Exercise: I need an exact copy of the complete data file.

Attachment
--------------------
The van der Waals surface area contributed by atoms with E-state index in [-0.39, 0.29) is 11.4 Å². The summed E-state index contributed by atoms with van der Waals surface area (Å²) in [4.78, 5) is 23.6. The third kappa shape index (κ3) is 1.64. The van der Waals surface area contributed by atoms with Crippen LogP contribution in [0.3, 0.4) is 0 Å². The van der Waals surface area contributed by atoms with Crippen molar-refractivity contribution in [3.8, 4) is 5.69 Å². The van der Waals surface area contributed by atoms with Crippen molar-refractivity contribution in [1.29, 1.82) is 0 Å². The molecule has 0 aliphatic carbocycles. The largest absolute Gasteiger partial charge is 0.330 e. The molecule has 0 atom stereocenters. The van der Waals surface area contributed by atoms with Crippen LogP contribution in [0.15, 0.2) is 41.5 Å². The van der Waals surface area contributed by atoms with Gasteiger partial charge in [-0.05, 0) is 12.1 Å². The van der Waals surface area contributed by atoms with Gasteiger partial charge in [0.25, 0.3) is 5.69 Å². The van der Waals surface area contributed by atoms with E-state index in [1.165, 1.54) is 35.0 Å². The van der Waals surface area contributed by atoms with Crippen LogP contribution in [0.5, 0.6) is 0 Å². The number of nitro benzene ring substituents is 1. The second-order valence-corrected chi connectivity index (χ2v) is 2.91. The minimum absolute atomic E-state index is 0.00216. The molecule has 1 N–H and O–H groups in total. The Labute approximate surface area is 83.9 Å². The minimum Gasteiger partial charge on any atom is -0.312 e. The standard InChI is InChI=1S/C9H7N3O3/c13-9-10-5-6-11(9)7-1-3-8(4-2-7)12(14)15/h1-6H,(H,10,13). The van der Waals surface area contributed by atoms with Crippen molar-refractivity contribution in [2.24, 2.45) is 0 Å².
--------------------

The van der Waals surface area contributed by atoms with E-state index in [-0.39, 0.29) is 11.4 Å². The summed E-state index contributed by atoms with van der Waals surface area (Å²) in [4.78, 5) is 23.6. The third kappa shape index (κ3) is 1.64. The van der Waals surface area contributed by atoms with Crippen LogP contribution in [0.3, 0.4) is 0 Å². The van der Waals surface area contributed by atoms with Crippen molar-refractivity contribution in [3.8, 4) is 5.69 Å². The van der Waals surface area contributed by atoms with Crippen molar-refractivity contribution in [1.29, 1.82) is 0 Å². The molecule has 0 aliphatic carbocycles. The largest absolute Gasteiger partial charge is 0.330 e. The molecule has 0 atom stereocenters. The van der Waals surface area contributed by atoms with Crippen LogP contribution in [0.15, 0.2) is 41.5 Å². The van der Waals surface area contributed by atoms with Gasteiger partial charge in [-0.05, 0) is 12.1 Å². The van der Waals surface area contributed by atoms with Gasteiger partial charge in [0.25, 0.3) is 5.69 Å². The van der Waals surface area contributed by atoms with E-state index in [1.165, 1.54) is 35.0 Å². The van der Waals surface area contributed by atoms with Crippen LogP contribution in [0.5, 0.6) is 0 Å². The number of nitro benzene ring substituents is 1. The second-order valence-corrected chi connectivity index (χ2v) is 2.91. The minimum absolute atomic E-state index is 0.00216. The molecule has 1 N–H and O–H groups in total. The Labute approximate surface area is 83.9 Å². The minimum Gasteiger partial charge on any atom is -0.312 e. The standard InChI is InChI=1S/C9H7N3O3/c13-9-10-5-6-11(9)7-1-3-8(4-2-7)12(14)15/h1-6H,(H,10,13). The van der Waals surface area contributed by atoms with Crippen molar-refractivity contribution in [2.24, 2.45) is 0 Å².